See pitfall 4. Once again, this contentious approach is the opposite of how you should proceed in a raise conversation and will likely have the opposite effect of what you're aiming for. A surefire way to get on your boss's bad side is to tell them that they need you more than you need them, and they may even take the opportunity to prove you wrong by letting you go — not exactly the result you're aiming for, is it?
Your raise conversation is a classic "show, not tell" moment — showcase your value to the company with real measurable data and quantifiable evidence and you'll have a much better shot at getting that raise than merely telling your boss that you're great and they're not.
Here's the bottom line — if you're planning on initiating a raise conversation with your boss, plan for it as you would any other persuasive presentation. Come equipped with a list of convincing, undeniable evidence that demonstrates why you're worth a salary increase — not why you feel entitled to one and upset why it hasn't happened yet. Many bosses are "bottom line" thinkers, and if you can make a case that highlights your value to their bottom line, then you've put yourself in the best possible position to get the raise you're aiming for. And if you hear yourself saying any of the five conversation pitfalls mentioned here, act fast and pivot the conversation quickly!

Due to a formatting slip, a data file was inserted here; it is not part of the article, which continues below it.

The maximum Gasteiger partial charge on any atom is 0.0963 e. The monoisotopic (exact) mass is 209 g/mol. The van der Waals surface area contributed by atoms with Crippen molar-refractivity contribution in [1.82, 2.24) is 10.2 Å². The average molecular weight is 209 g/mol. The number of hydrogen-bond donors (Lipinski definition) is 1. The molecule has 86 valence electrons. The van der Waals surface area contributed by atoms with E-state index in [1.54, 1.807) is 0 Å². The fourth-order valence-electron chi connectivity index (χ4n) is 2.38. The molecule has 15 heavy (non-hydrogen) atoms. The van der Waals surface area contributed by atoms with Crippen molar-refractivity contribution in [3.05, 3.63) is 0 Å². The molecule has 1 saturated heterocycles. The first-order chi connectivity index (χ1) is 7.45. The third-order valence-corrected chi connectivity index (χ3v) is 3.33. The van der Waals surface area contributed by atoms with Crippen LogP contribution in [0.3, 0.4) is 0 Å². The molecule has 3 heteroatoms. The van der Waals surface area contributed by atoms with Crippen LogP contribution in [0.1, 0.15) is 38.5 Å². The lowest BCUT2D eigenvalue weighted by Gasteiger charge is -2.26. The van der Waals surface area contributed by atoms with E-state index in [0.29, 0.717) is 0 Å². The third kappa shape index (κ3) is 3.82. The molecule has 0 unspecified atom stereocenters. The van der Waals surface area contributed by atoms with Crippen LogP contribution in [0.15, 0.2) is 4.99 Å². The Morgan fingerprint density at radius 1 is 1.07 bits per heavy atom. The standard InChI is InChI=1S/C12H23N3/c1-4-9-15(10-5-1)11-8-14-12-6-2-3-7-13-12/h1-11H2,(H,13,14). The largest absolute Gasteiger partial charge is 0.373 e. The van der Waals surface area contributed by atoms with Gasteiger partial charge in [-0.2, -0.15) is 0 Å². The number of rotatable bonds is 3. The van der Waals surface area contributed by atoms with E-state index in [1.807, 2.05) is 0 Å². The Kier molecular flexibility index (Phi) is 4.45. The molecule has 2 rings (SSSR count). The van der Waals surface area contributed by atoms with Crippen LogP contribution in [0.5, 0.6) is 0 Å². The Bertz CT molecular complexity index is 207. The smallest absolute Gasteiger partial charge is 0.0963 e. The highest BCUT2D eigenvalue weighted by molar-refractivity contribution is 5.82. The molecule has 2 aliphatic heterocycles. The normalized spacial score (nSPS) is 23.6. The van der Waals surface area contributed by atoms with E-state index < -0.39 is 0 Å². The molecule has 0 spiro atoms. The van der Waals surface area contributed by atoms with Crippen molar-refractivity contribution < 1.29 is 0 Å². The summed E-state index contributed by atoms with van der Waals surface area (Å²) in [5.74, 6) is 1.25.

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This article originally appeared on TheJobNetwork.